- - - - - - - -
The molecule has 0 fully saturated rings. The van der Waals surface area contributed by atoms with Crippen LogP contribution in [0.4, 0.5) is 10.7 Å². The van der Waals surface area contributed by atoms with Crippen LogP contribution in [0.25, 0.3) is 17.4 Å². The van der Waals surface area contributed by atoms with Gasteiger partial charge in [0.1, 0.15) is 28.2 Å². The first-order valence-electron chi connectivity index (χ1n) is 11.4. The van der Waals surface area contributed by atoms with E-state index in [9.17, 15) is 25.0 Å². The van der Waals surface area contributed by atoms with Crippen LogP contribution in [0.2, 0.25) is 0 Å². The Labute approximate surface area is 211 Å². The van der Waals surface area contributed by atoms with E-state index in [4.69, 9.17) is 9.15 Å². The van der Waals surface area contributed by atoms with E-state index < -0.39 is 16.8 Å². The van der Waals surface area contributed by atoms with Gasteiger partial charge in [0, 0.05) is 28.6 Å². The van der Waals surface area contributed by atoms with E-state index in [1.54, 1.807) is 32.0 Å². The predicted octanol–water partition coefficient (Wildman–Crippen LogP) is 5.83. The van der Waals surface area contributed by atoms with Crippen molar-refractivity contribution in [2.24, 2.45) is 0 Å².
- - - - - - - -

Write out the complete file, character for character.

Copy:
The molecule has 0 fully saturated rings. The van der Waals surface area contributed by atoms with Crippen LogP contribution in [0.4, 0.5) is 10.7 Å². The van der Waals surface area contributed by atoms with Crippen LogP contribution in [0.25, 0.3) is 17.4 Å². The van der Waals surface area contributed by atoms with Gasteiger partial charge in [0.1, 0.15) is 28.2 Å². The first-order valence-electron chi connectivity index (χ1n) is 11.4. The van der Waals surface area contributed by atoms with E-state index in [9.17, 15) is 25.0 Å². The van der Waals surface area contributed by atoms with Crippen LogP contribution in [0.2, 0.25) is 0 Å². The Labute approximate surface area is 211 Å². The van der Waals surface area contributed by atoms with E-state index in [4.69, 9.17) is 9.15 Å². The van der Waals surface area contributed by atoms with E-state index < -0.39 is 16.8 Å². The van der Waals surface area contributed by atoms with Gasteiger partial charge in [0, 0.05) is 28.6 Å². The van der Waals surface area contributed by atoms with E-state index in [1.54, 1.807) is 32.0 Å². The predicted octanol–water partition coefficient (Wildman–Crippen LogP) is 5.83. The van der Waals surface area contributed by atoms with Crippen molar-refractivity contribution in [2.24, 2.45) is 0 Å².